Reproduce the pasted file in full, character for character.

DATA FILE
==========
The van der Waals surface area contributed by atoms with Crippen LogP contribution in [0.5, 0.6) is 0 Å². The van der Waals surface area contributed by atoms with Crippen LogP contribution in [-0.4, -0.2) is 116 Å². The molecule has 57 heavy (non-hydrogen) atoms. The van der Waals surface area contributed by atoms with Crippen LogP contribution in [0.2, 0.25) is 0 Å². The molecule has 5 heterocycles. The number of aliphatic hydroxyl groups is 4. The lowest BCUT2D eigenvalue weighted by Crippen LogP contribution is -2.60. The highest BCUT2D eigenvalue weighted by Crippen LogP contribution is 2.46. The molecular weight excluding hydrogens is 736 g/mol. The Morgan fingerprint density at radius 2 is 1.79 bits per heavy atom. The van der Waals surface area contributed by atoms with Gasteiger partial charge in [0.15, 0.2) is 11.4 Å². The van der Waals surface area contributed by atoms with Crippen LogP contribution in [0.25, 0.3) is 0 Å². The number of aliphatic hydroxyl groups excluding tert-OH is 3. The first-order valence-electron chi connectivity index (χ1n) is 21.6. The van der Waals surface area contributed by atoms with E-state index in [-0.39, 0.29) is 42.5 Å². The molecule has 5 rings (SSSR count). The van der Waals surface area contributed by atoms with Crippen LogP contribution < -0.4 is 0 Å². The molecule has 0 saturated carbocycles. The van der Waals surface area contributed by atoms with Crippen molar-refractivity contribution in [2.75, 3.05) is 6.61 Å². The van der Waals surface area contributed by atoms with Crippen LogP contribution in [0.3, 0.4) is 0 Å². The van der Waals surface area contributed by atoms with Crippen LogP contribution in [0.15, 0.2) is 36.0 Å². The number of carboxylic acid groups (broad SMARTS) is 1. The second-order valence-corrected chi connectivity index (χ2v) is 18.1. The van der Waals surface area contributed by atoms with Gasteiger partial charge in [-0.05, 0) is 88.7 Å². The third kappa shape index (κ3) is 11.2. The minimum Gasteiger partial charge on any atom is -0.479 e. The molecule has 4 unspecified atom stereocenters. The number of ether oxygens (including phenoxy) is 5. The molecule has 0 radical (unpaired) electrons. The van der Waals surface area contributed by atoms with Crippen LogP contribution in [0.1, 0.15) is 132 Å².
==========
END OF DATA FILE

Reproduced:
The van der Waals surface area contributed by atoms with Crippen LogP contribution in [0.5, 0.6) is 0 Å². The van der Waals surface area contributed by atoms with Crippen LogP contribution in [-0.4, -0.2) is 116 Å². The molecule has 57 heavy (non-hydrogen) atoms. The van der Waals surface area contributed by atoms with Crippen LogP contribution in [0.2, 0.25) is 0 Å². The molecule has 5 heterocycles. The number of aliphatic hydroxyl groups is 4. The lowest BCUT2D eigenvalue weighted by Crippen LogP contribution is -2.60. The highest BCUT2D eigenvalue weighted by Crippen LogP contribution is 2.46. The molecular weight excluding hydrogens is 736 g/mol. The Morgan fingerprint density at radius 2 is 1.79 bits per heavy atom. The van der Waals surface area contributed by atoms with Gasteiger partial charge in [0.15, 0.2) is 11.4 Å². The van der Waals surface area contributed by atoms with Crippen LogP contribution in [0.25, 0.3) is 0 Å². The number of aliphatic hydroxyl groups excluding tert-OH is 3. The first-order valence-electron chi connectivity index (χ1n) is 21.6. The van der Waals surface area contributed by atoms with E-state index in [-0.39, 0.29) is 42.5 Å². The molecule has 5 rings (SSSR count). The van der Waals surface area contributed by atoms with Crippen LogP contribution < -0.4 is 0 Å². The molecule has 0 saturated carbocycles. The van der Waals surface area contributed by atoms with Crippen molar-refractivity contribution in [2.75, 3.05) is 6.61 Å². The van der Waals surface area contributed by atoms with Crippen LogP contribution in [0.3, 0.4) is 0 Å². The van der Waals surface area contributed by atoms with Crippen LogP contribution in [0.15, 0.2) is 36.0 Å². The number of carboxylic acid groups (broad SMARTS) is 1. The second-order valence-corrected chi connectivity index (χ2v) is 18.1. The van der Waals surface area contributed by atoms with Gasteiger partial charge in [-0.05, 0) is 88.7 Å². The third kappa shape index (κ3) is 11.2. The minimum Gasteiger partial charge on any atom is -0.479 e. The molecule has 4 unspecified atom stereocenters. The number of ether oxygens (including phenoxy) is 5. The molecule has 0 radical (unpaired) electrons. The van der Waals surface area contributed by atoms with Crippen LogP contribution in [0.1, 0.15) is 132 Å².